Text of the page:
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More families are 'swapping' to save money on holiday shopping

This holiday season, local parents are finding creative ways to bring holiday cheer to one and all, on a budget.

COLUMBUS, Ohio — This holiday season, some central Ohio parents are trading in Black Friday shopping to save money and the planet by “swapping.” 

Instead of buying all new things, moms Beritt Mann and Danielle Fritzes and members of their Facebook group “Moms Help Moms,” have collected gently-used items to help make sure every child has a merry Christmas.

“I just looked around and I just saw a world where there were women whose kids weren’t going to have Christmas,” Mann said, tearing up.

The women say they have three houses filled with donations they’ve collected and are inviting people across central Ohio to come to bring items and grab whatever they need. 

“I’m going to shop but I’m not going to pay to shop,” said Fritzes who is thrilled to swap this year, with inflation on the rise.

“The holidays are always very crazy at my house. We have six kids ranging from 5 to 17, and very expensive toys the older they got obviously because they want the bigger expensive things. But even with the little ones, everything is always so expensive."

Fritzes said "swapping" has made the holidays more affordable, no matter what your budget is.

“One thing I have noticed universally is that they don’t care that it’s new and shiny, they just like having the stuff. And they don’t notice if I’m buying something second-hand or if someone else has used it before, they genuinely don’t care,” she said.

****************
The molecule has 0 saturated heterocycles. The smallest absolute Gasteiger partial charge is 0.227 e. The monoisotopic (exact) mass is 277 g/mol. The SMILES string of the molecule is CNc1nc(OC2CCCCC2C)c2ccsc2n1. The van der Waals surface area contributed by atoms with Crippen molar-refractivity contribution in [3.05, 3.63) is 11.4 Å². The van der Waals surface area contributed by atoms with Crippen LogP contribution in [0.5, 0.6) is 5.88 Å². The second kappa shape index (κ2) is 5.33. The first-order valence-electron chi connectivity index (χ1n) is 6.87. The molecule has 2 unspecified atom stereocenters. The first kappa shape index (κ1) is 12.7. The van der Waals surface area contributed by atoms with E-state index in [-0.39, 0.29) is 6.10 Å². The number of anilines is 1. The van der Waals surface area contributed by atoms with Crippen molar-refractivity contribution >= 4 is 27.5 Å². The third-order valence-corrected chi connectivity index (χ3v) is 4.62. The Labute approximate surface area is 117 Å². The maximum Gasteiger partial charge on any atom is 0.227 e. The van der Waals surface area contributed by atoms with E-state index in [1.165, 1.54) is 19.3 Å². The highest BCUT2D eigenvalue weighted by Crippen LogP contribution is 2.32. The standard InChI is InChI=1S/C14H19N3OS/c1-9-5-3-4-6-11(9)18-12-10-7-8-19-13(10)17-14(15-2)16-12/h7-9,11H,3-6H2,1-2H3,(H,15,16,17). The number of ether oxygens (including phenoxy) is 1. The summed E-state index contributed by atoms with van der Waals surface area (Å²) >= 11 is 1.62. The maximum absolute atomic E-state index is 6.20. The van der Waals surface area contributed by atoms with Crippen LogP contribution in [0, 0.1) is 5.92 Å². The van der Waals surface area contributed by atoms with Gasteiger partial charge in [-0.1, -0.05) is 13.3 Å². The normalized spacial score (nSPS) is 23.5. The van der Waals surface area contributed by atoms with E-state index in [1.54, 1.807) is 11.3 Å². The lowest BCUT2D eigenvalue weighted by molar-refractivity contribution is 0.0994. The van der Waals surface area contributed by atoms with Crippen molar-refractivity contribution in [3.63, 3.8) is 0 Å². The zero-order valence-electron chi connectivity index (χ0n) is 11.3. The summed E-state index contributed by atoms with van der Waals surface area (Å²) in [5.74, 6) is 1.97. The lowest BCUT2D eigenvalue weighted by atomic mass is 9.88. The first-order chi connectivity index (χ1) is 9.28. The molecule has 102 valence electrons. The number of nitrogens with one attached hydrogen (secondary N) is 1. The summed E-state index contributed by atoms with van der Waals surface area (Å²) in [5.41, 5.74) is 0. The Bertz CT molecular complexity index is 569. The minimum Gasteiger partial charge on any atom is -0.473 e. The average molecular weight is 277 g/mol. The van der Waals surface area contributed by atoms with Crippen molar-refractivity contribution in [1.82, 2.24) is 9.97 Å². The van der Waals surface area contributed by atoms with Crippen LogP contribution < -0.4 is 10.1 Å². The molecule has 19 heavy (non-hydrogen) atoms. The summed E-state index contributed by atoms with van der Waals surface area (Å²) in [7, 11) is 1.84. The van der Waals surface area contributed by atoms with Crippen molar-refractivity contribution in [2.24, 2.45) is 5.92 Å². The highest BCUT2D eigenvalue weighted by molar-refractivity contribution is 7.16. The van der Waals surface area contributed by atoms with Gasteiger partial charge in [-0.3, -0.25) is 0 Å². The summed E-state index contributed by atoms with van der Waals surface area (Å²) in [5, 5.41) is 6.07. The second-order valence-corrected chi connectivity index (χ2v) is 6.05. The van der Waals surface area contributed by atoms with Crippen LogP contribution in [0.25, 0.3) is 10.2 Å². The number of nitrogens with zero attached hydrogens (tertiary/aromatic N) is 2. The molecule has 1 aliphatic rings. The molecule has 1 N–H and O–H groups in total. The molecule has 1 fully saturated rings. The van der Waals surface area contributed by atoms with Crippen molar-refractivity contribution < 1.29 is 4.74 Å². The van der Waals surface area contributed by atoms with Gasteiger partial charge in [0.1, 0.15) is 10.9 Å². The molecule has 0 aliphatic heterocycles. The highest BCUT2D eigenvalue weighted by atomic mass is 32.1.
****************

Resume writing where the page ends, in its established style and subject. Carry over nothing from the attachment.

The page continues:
Fritzes also shared tips on how you can save this holiday season, including sticking to a budget and focusing on immediate family members.

“We just keep it to just us and as far as my extended family goes, we will send out Christmas cards and we will get together for the holidays,” she said.

Fritzes recommended buying in bulk to fill stockings and wrap individual gifts from the bulk items.

“I do a lot of little things, like bath bombs and things like that, things I can buy in bulk and then split up so I’m not having to spend as much money,” she said.

Fritzes also recommended getting your kids involved in the swapping process.

“I think it’s a great lesson for them to learn too. You have too much stuff and if you want to get more stuff at Christmas, you need to pick out five things that you have outgrown that you are OK to give to another child,” she said.  “When I emphasize we’re going to give this to a little kid that doesn’t have as many toys as you do,  and I think that’s a great lesson to start teaching them really early on.”

“Kids go through phases so quickly that one minute it’s pirates, one minute it’s power rangers, and I think that’s one of the reasons why swapping is so powerful,” Mann said. 

She also said to check out your favorite stores and their calendars for deals of the day and take advantage of online outlet retailers.

“ThredUp is an awesome place to buy designer clothes for teenagers at a really low cost and Target also discounts their items on particular days of the week,” Mann said.

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